Dundee Roller Girls’ Cilla Block has been one of those helpful skaters for the Scottish leagues. “I think it can be quite daunting starting up, so ff there’s anything I can do to help, Scotland’s not all that big, you you’re only an hour or two away on the train. For Inverness, with [Irn-Bruzer, NNRG chair] at the moment, we’re looking at helping them with their mins.” She’s quick to note that even established leagues are always looking to improve, “Even now Dundee Roller Girls is always looking for people to come and help us, and I think it’s important for us to share that with other people as well.”
Even without being able to visit, the online roller derby community is a vital resource for information and advice. The Nasty Nessies are over 100 miles from their nearest league, but, according to Team Rep Cherry Bow “…the internet has been our life line! We have had support via Facebook, Twitter and emails from other leagues as well as individual skaters from as far afield as the USA…”
If you’re going to be a league, you have to have somewhere to skate. Practice space (and, later, a bouting venue) is often the first difficult problem that a new league faces. Many sports halls are reluctant to host skate-based sports, as they can mark the floors. One solution to this can be to find a hall that already hosts roller hockey; both the York Minxters and Dundee Roller Girls found their practice space by this method.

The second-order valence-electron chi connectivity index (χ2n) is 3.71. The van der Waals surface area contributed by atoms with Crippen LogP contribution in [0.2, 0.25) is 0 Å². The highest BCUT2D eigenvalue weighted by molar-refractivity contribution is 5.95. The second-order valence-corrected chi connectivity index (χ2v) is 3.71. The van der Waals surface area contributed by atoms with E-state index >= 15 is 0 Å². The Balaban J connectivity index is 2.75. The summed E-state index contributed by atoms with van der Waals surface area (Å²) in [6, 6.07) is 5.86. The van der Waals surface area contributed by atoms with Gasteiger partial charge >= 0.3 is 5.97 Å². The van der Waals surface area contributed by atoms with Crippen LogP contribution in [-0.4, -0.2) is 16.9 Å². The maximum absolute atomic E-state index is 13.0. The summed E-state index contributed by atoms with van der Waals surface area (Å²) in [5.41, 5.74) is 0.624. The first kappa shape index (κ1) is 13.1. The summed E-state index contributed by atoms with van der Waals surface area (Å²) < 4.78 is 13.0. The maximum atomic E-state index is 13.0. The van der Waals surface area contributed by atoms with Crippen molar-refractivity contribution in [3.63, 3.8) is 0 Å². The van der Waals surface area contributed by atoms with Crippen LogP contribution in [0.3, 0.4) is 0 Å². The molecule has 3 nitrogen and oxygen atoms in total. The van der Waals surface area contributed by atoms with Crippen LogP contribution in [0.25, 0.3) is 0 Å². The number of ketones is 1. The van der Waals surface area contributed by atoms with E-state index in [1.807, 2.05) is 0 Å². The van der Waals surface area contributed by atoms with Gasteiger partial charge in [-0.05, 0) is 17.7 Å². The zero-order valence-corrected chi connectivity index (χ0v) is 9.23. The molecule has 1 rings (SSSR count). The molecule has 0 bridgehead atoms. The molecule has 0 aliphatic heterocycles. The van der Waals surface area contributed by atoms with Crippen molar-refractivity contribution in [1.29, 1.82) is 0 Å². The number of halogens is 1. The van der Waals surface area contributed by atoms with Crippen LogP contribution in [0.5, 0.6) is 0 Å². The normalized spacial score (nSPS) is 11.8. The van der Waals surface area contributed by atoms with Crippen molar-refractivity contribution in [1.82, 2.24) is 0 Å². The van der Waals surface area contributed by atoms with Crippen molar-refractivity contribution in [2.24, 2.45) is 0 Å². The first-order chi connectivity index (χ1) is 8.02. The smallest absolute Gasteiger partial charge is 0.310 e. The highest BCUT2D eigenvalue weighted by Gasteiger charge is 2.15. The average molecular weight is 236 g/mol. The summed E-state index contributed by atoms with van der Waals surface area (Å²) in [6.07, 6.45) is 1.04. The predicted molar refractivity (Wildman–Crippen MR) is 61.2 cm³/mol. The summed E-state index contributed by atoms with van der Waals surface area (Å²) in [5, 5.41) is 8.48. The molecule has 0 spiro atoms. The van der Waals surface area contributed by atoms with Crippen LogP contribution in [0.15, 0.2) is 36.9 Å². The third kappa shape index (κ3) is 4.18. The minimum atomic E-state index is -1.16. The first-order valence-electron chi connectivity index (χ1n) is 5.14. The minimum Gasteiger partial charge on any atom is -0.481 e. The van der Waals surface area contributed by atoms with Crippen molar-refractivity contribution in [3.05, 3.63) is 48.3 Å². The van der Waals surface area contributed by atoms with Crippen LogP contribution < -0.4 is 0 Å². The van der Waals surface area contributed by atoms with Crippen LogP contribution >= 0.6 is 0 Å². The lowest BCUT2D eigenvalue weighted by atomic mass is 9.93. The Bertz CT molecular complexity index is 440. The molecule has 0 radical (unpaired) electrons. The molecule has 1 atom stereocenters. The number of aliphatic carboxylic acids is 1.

The first site is can often be the hardest, as Fierce Valley’s Grizabelta discovered: “As far as finding practice space goes, whilst we hit every obstacle we could to start with, once we’d been at Bo’ness a few months I wrote to all the other halls with a massive spiel about how great derby is (boosts self esteem, gets non-sporty types active, great camaraderie etc) and thankfully it worked!”
Paying for the space, and the equipment, can be a challenge, even for established leagues. Most set up a subscription fee for skaters, or practice sessions, and the community can be helpful in lending equipment at the outset.
Without access to funds from stalls at bouts themselves, however, sometimes you need to be more innovative. Fierce Valley recently held a concert as a fundraiser, and, as founder Kirk Jammett promises, they have plans for further action: “The novelty of the fundraisers tends to come from our own skaters’ hobbies – we just try and sell what we’re good at! Our next event is going to be a cabaret night!“
The other advantage of big fundraisers is in spreading the word, although most leagues find that the enthusiasm of their members makes for the best medium.